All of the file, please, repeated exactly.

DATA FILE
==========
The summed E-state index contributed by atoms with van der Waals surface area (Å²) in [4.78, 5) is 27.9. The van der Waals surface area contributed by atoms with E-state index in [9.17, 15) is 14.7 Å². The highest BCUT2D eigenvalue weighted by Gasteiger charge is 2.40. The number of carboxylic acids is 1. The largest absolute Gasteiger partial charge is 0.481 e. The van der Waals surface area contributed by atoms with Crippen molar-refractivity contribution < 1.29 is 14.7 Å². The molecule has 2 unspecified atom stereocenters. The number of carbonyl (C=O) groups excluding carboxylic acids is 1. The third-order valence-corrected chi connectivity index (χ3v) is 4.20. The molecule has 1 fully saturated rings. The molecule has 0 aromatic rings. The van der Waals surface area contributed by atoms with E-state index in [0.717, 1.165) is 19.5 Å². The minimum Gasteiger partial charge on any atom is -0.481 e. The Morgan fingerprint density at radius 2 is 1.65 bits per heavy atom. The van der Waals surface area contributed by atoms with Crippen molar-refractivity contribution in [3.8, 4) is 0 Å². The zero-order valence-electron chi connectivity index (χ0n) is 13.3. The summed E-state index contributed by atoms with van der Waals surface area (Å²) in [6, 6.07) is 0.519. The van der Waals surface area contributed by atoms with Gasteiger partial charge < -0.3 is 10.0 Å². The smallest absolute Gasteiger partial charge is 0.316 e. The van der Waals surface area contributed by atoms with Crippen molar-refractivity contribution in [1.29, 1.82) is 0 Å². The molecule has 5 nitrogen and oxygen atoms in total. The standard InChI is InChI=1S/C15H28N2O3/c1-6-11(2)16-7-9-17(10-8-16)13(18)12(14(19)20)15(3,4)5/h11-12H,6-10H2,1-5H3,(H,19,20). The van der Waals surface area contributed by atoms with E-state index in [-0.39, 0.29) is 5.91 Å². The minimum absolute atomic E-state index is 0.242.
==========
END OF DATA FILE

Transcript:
The summed E-state index contributed by atoms with van der Waals surface area (Å²) in [4.78, 5) is 27.9. The van der Waals surface area contributed by atoms with E-state index in [9.17, 15) is 14.7 Å². The highest BCUT2D eigenvalue weighted by Gasteiger charge is 2.40. The number of carboxylic acids is 1. The largest absolute Gasteiger partial charge is 0.481 e. The van der Waals surface area contributed by atoms with Crippen molar-refractivity contribution < 1.29 is 14.7 Å². The molecule has 2 unspecified atom stereocenters. The number of carbonyl (C=O) groups excluding carboxylic acids is 1. The third-order valence-corrected chi connectivity index (χ3v) is 4.20. The molecule has 1 fully saturated rings. The molecule has 0 aromatic rings. The van der Waals surface area contributed by atoms with E-state index in [0.717, 1.165) is 19.5 Å². The minimum Gasteiger partial charge on any atom is -0.481 e. The Morgan fingerprint density at radius 2 is 1.65 bits per heavy atom. The van der Waals surface area contributed by atoms with Crippen molar-refractivity contribution in [3.8, 4) is 0 Å². The zero-order valence-electron chi connectivity index (χ0n) is 13.3. The summed E-state index contributed by atoms with van der Waals surface area (Å²) in [6, 6.07) is 0.519. The van der Waals surface area contributed by atoms with Gasteiger partial charge < -0.3 is 10.0 Å². The smallest absolute Gasteiger partial charge is 0.316 e. The van der Waals surface area contributed by atoms with Crippen molar-refractivity contribution in [1.29, 1.82) is 0 Å². The molecule has 5 nitrogen and oxygen atoms in total. The standard InChI is InChI=1S/C15H28N2O3/c1-6-11(2)16-7-9-17(10-8-16)13(18)12(14(19)20)15(3,4)5/h11-12H,6-10H2,1-5H3,(H,19,20). The van der Waals surface area contributed by atoms with E-state index in [-0.39, 0.29) is 5.91 Å². The minimum absolute atomic E-state index is 0.242.